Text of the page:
The Roy H. Park School of Communications has reestablished and revamped a student, faculty and staff committee dedicated to supporting diversity in the school. The committee joins a group of similar initiatives to improve diversity and inclusion at other schools in Ithaca College.
The Park committee, called the Park Diversity Advocates, was recently established. However, the Park School has hosted similar committees before. Originally, a faculty group was created to share resources and programs to support the skills and development of minority students, Diane Gayeski, dean of the Park School, said. She said this group existed prior to her start as dean in 2009.
Similar initiatives in other schools at the college also exist. The School of Music has a similar diversity committee, a faculty position in the School of Humanities and Sciences encourages diverse hiring and a strategic plan to improve diversity in the School of Health Sciences and Human Performance is being pursued.
The first diversity committee in the Park School did not enact sweeping change but worked with faculty to provide opportunities for promising diverse students through professional societies, Gayeski said.
Junior Devin Kasparian, the Park School’s Student Governance Council senator, said Gayeski formed the current group in Spring 2018 as a result of his proposal. Upon his first election as senator, Kasparian said he learned that students had experienced microaggressions and discrimination within the Park School. In response, he proposed a general plan of action to the deans of the Park school. The deans decided to re-establish the older group with Kasparian and other students involved, he said.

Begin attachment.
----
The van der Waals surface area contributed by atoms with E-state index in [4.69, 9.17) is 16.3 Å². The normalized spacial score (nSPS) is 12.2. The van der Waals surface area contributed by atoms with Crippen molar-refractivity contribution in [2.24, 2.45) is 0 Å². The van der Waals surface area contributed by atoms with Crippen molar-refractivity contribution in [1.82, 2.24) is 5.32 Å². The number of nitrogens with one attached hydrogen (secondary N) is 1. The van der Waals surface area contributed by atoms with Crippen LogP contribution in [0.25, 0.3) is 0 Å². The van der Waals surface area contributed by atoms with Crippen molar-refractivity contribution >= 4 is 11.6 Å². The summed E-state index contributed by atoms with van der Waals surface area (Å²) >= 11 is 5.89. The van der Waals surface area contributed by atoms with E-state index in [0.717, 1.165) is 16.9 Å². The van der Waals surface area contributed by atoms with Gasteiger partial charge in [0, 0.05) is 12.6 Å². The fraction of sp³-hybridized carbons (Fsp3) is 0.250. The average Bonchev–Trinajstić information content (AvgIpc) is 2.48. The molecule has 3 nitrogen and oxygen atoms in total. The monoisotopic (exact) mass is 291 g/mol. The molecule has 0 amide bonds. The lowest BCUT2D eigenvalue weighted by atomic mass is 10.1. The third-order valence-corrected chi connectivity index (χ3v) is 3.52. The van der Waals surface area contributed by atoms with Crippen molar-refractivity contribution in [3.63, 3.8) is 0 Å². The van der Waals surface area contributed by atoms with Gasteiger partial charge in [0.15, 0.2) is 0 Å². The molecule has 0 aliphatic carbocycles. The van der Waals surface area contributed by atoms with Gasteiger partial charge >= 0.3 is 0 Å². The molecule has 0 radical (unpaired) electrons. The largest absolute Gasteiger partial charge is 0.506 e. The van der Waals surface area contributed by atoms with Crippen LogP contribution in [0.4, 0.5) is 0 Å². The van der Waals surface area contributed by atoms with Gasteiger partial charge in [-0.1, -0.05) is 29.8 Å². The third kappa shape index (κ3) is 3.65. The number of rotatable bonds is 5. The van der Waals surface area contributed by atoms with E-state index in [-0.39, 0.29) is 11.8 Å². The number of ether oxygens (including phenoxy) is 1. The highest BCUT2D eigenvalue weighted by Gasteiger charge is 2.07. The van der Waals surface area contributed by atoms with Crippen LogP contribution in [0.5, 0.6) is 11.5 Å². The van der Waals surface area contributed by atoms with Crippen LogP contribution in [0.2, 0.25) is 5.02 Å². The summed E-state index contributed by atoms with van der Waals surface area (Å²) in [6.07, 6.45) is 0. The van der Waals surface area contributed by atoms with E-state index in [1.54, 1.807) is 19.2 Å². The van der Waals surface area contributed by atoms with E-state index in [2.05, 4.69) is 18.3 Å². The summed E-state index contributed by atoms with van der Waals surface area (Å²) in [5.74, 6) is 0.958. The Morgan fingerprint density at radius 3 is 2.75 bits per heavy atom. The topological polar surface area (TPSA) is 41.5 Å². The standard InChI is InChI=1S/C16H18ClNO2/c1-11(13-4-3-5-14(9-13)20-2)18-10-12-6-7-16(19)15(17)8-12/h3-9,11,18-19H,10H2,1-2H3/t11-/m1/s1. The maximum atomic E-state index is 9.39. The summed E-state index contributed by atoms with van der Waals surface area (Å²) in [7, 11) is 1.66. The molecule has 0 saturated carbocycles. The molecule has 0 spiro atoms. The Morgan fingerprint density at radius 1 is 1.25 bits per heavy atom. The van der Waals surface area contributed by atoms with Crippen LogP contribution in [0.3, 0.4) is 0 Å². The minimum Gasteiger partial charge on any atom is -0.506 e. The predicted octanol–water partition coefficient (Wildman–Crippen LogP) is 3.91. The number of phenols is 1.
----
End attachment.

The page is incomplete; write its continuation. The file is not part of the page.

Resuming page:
Gayeski was motivated to renew the group because of Kasparian’s proposal and the legacy of the older group.
“I thought there should be ways to help us build on that but also to have better representation and input from students and staff,” Gayeski said.
Gayeski said the committee is not a response to specific problems with diversity in the Park School as much as it is an effort for positive change in general.
“It’s an acknowledgment that we all have to continue to work to make the place more diverse and inclusive,” Gayeski said.
The committee is meant to be a working group, or resource point, for students and faculty interested in addressing diversity concerns, Gayeski said. If a student has a concern or a suggestion for improvement, the advocates — the members of the committee — are their primary resources.
The advocates will hold regular listening sessions to hear from faculty, staff or students from the Park School to collect ideas. If a faculty member found an effective exercise for a class, or a student had a concern in a class, Gayeski said they could approach the group, who may provide advice or share the findings with other faculty.
Kylee Roberts and Segaro Bozart, senior Park Diversity Advocates, said the committee could be a valuable resource for younger students.
“If this was around when we were freshmen, then I would have talked to these people,” Roberts said. “As a freshman, I didn’t know anything about race.”
Both expressed long-held frustrations about too often being the only person of color in a classroom. Bozart said he is constantly forced to decide whether or not to correct the ignorant behaviors of the people around him, and if he does, he has to judge if what he’s saying is accurate of a whole people.
“I have to make sure [a] statement is actually representative of the black community because whether or not I like it, I am the representative for all black people outside the room,” Bozart said. “I have to be something instead of a student.”
Even then, his attempts at correcting problematic behavior can seem pointless, Bozart said.
“You either internalize it or you fight it, and if you fight it, what’s the point?” Bozart said.